Is there any solid proof for the claim that simplified Chinese reduced the illiterate rate in China?

Fact 1 --- the illiterate rate in 1950s in China was 85%, and it is about 15% now (2011). With the fact 1, many (scholars or Chinese government) claim that the simplified Chinese character system was the key cause for the reduction of illiterate rate in China. Fact 2 --- the percentage of population attended... show more Fact 1 --- the illiterate rate in 1950s in China was 85%, and it is about 15% now (2011).
With the fact 1, many (scholars or Chinese government) claim that the simplified Chinese character system was the key cause for the reduction of illiterate rate in China.

Fact 2 --- the percentage of population attended school in 1950s in China was less than 15%, and it is over 90% today (2011).

With the fact 2, the fact 1 is the direct result of fact 2. The reduction of illiterate rate is wholly caused by the increased school attending rate, and it has nothing to do with the simplified Chinese character system.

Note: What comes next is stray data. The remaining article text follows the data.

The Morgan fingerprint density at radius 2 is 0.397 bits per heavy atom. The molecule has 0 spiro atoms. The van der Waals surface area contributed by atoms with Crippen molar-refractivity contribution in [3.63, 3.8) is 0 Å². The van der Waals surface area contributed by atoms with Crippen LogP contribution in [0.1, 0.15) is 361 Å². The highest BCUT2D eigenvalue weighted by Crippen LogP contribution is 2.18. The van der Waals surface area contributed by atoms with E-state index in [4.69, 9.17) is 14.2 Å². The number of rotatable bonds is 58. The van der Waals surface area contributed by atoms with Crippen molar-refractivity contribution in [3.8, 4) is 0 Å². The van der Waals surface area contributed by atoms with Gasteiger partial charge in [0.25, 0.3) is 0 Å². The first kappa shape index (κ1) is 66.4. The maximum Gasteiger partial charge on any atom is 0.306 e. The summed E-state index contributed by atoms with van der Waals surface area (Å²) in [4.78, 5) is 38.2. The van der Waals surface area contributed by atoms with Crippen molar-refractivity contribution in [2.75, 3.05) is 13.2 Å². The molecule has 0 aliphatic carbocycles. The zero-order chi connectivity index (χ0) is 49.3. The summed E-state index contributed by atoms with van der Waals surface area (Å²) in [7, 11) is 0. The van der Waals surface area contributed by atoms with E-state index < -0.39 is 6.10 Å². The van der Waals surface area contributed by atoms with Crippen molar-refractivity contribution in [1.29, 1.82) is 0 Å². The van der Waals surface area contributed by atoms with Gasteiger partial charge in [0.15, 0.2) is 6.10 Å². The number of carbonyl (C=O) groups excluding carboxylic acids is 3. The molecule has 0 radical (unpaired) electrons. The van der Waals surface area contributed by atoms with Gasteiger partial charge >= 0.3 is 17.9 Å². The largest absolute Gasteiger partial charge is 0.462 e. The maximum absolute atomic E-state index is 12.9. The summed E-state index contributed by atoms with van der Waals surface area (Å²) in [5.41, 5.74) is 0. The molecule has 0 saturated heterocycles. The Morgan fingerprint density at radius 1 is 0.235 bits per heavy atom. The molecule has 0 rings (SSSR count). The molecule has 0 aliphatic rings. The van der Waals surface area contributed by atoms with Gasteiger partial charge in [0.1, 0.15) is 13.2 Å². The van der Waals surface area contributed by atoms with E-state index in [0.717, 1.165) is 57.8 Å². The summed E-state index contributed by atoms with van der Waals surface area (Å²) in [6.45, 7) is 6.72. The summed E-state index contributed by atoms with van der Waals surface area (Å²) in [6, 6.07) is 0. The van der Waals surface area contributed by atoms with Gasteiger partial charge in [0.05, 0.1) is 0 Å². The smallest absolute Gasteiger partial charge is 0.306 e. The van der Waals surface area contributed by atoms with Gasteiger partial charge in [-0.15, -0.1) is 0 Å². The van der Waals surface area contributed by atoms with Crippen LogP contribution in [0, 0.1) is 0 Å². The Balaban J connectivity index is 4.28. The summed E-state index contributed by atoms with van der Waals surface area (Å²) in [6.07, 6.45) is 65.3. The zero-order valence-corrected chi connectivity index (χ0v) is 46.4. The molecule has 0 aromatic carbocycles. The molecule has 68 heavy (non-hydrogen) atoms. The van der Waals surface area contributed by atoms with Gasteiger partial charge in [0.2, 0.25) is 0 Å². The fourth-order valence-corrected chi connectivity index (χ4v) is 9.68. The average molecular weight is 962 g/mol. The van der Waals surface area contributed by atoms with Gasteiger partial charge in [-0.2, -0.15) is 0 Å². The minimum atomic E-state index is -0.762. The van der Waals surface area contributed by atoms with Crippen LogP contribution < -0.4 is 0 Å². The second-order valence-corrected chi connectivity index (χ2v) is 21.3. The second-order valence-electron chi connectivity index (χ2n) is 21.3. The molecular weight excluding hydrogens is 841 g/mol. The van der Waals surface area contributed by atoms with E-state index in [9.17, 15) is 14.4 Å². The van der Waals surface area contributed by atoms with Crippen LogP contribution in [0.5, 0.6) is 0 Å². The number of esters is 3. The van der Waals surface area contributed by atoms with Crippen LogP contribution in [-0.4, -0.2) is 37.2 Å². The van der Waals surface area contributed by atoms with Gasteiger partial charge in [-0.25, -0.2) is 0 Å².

Fact 3 --- Taiwan uses traditional system and has lower illiterate rate than China now (2011).
Update: bryan_q said, "Because with Traditional Chinese writing you can trace the composition of the character back to it's original or at least up until the Middle Chinese period [between the Sui and the Ming periods: between the years 581-1368 CE] to see the original meaning. Example: 软, can't be trace further with... show more bryan_q said, "Because with Traditional Chinese writing you can trace the composition of the character back to it's original or at least up until the Middle Chinese period [between the Sui and the Ming periods: between the years 581-1368 CE] to see the original meaning. Example: 软, can't be trace further with Simplified characters. But with Traditional Chinese you can, somewhat. 软, derived from 軟, was a variant form of 輭. 輭 = 車[vehicle; coach, cart]+而[originally, the picture of a man's beard: a man's beard in ancient China was very long: therefore the meaning of long could be used for 而]+大[a person lying flat on the ground, with arms and legs spread out: relaxing. So, 大, not just mean "big; great", but also "relaxed person"]. 輭 , then means 'a vehicle or coach for which a person can relax in, with enough room inside for a lot of things'."


Very interesting. Did you get your idea from the webpage below?

http://www.chineseetymology.com/exhibite.php
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